Chosen in 1910.
Harriet Beecher Stowe, Oliver
Wendell Holmes, Edgar Allan Poe,
James Fenimore Cooper, Phillips
Breoks, William Cullen Bryant,
Frances E. Willard, Andrew Jack-
son, George Bancroft, John Lothrop
Chosen in 1915.
Francis Parkman, Mark Hopkins,
Elias Howe, Joseph Henry, Rufus
Choate, Daniel Boone, Charlotte
Chosen In 1920.
Samuel L. Clemens (Mark Twain),
Augustus Saint-Gaudens, James Bu-
chanan Eads, Patrick Henry, Wil-
liam T. G. Morton, Roger Williams,
Alice Freeman Palmer.
Chosen in 1925.
Edwin Booth, John Paul Jones.
Chosen in 1930.
Walt Whitman, James A. Mao
Neil Whistler, Matthew Fontaine
Maury, James Monroe.
©, Western Newspaper Union.
Founding of Oxford University
Traditionally, the founding of Ox-
ford university was by Alfred the
Great, about 871, but the authentic
origin was the result of a quarrt
between Henry II and Thomas a
Becket, about 1164, when the king
forbade English clerks to study at
Paris, and they returning, boomed
the school at Oxford. The earliest
document giving the school of Ox-
ford the title of university was In
The Wren Family
The house wren and the long-
billed marsh wren bubble when they
sing; the winter wren and the Caro-
lina wren sing and the short-bill
marsh wren, second smallest of all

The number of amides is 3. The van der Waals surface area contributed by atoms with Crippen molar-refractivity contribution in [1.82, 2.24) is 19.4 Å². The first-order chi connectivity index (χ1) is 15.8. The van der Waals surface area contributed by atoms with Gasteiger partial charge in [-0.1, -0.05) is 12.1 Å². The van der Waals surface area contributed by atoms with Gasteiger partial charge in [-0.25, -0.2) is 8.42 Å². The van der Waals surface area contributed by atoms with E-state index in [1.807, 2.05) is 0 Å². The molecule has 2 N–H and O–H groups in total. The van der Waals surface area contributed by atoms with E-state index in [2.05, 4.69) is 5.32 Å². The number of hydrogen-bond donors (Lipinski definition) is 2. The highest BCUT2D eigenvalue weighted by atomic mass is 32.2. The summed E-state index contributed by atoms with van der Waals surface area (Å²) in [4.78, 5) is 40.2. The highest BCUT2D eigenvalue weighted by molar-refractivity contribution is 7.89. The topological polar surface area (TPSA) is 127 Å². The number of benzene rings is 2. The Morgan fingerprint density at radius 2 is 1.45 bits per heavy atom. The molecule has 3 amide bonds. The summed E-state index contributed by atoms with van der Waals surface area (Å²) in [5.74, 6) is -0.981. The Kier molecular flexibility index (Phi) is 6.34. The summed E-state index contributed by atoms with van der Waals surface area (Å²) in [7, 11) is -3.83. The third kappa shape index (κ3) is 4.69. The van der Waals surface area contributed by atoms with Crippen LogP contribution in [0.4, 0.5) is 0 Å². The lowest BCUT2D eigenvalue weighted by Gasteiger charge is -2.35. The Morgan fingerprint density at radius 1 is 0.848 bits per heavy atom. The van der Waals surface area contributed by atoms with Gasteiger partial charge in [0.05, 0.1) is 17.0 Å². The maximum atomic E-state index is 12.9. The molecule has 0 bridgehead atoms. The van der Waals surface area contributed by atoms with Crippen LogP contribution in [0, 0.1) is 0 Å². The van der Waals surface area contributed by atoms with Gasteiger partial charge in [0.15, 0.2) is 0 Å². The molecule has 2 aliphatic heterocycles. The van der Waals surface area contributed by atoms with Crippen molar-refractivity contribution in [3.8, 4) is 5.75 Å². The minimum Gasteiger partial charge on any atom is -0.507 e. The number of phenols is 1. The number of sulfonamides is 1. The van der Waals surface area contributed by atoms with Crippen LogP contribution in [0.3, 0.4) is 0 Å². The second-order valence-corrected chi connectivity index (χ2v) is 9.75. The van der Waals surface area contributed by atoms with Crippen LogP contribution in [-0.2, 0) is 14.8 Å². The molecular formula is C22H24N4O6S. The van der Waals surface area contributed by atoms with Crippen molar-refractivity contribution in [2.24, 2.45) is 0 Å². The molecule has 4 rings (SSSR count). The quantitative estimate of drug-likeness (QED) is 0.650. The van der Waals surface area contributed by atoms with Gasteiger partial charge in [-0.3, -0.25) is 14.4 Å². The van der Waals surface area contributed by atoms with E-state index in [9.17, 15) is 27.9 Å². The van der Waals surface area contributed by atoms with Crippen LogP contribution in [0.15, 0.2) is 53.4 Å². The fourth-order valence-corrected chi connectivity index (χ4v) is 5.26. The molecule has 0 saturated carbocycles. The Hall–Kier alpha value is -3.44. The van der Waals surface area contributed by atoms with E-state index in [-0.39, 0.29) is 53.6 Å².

of Eastern birds, clicks. The win-
ter wren and the Carolina are found
In winter woods, but only the Caro-
lina sings in winter In Eastern
The Road to Health
By DR. R. ALLEN GRIFFITH
'T'HE first essential to success in the-
-3- films is a perfect set of teeth.
Crooked, protruding, irregular teeth
may be assets to a few low comedians,
but to the 27,000 “straight” players of
the silver screen such a set of teeth
would loom as 32 distinct obstacles
to a professional career.
Since the advent of the “talkies”
enunciation means everything. During
recent months, experiments conducted
by the Westinghouse and General
Electric companies have resulted in
improved microphone recording and
have brought the subject of dentistry
to the center of the stage. These mi-
crophones not only record every little-
fault, lisp, slur or hesitation, but they
magnify them, and no one can have
perfect enunciation without perfect
Because perfect teeth have now be-
come an economic necessity to the
film companies, the largest producing
unit in Hollywood has just rushed to
completion a complete dental suite in
a prominent position on the “lot.”
The organization reports that it is
now obligatory for every player to
undergo a rigid dental inspection and
treatment before stepping into the
range of either camera or “mike.” Ef-
ficiency experts found that, with pic-
ture “overhead” running about $2,000
per hour, it was cheaper to engage a
permanent staff of dentists and fur-
nish them with all necessary facili-
ties than to run the risk of a neglected
or unnoticed tooth ruining many feet
Among the comedians grotesque and
fanciful dentures are made that fit
over the natural teeth which change
the expression according to the char-
acter they wish to portray.
When Mary Pickford was cast in
the role of a shop girl, in order to
get some local color she arranged to
work in a department store for a week.
She had a set of irregular anterior
teeth constructed which so disguised
her that no one knew her identity ex-
cept the manager. These temporary,
removable sets of teeth must be fitted
without injury to the natural teeth.
Hollywood smiles are exhibited on
the screen to approximately seven and
one-half million people daily. The